“Gabbard Gabs Good-Bye” – It didn’t make huge headlines, but Rep. Tulsi Gabbard, (D-HI), finally dropped out of the Democratic nomination contest this week. Why she hung on so long amazes me, as she passed on her chance to file for re-election to a safe House seat. A military veteran, still in her 30s, she has a bright future ahead of her and we’ll hear from her again down the road. Had I been an advisor, I would have told her to fold her tent long ago and run for Congress again. Now, that platform is gone, which I think is a mistake. She’s an impressive young lady. Keep an eye on her!

“To Have the Job vs. To Want the Job” – After some initial stumbles and downright boneheaded statements about the coronavirus threat, President Trump has done a lot to right the ship, and perhaps, instill more public confidence in his handling of the situation. His Oval Office address and many of his daily White House briefings have been far more sober and focused, that his often bombastic and inflammatory tweets. Many times, he has come across as far more “presidential” and diplomatic, than the often-confrontational nature of his first three years. And he has become far more deferential to the experts, such as Dr. Tony Fauci. How Trump continues to manage this crisis could well determine whether voters give him a second term.

“So, What’s Next?” – The trick of politics is to know what you control, and what you don’t. We are in uncharted territory, and there are “six ways from Sunday” this whole coronavirus crisis could go south. If the President and members of Congress look like they are in control of the situation, and the threats and fears dissipate, then that’s gold at the ballot box. But, if the illness explodes out of control, with countess deaths and suffering, anyone in office now, is in peril. Remember, politics remains to many voters a, “what have you done for me lately” business.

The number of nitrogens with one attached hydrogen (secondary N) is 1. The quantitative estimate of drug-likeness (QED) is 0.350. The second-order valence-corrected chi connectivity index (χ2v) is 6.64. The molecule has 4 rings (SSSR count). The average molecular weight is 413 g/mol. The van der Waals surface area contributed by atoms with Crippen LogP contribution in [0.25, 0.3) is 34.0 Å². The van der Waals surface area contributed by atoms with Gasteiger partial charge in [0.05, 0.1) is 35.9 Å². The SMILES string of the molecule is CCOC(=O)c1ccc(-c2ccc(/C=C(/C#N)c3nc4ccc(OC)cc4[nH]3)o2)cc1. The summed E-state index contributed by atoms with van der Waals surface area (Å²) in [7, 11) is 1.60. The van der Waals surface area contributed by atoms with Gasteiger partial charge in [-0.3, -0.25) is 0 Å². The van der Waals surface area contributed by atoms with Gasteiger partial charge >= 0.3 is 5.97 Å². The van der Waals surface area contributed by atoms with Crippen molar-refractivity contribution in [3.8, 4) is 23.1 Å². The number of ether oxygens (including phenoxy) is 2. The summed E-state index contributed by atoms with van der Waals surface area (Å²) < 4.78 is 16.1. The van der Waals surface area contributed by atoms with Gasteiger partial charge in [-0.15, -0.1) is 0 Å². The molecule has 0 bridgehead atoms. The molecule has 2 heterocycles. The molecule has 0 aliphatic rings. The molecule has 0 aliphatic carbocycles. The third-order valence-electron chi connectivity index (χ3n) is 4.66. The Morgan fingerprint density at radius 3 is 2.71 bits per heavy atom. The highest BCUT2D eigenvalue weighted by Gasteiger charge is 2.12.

How is the coronavirus response shaping your political hopes and votes? Just click the comment button to let us know!

Mark Curtis, Ed.D., is Chief Political Reporter for the five Nexstar Media TV stations serving West Virginia, its five surrounding states, and most of the Washington, D.C. media market. He is a National Contributing Political Writer for the White House Patch at www.Patch.com.

© 2020, Mark Curtis Media, LLC.

Photo courtesy: Getty Images

“It Ain’t Over, ‘til it’s Almost Over!” Sunday Political Brunch - March 15, 2020

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CHARLESTON, W. Va. – It’s been quite a week in the world of politics as the coronavirus scare has now greatly overshadowed everything in the universe, including the presidential primary season. But we may be headed toward some sort of closure, so let’s “brunch” on that this week.

“A Fish Out of Water”- Let me apologize in advance for even broaching the idea of political strategy this week. We’re in a worldwide crisis - and suddenly - petty political differences seem small. On the other hand, we’re trying to pick the best people to lead when we get into an emergency such as this, so trying to vet who might handle it best is just human nature. There’s no such thing as a Democratic or Republican coronavirus. What matters is that we get the solution right.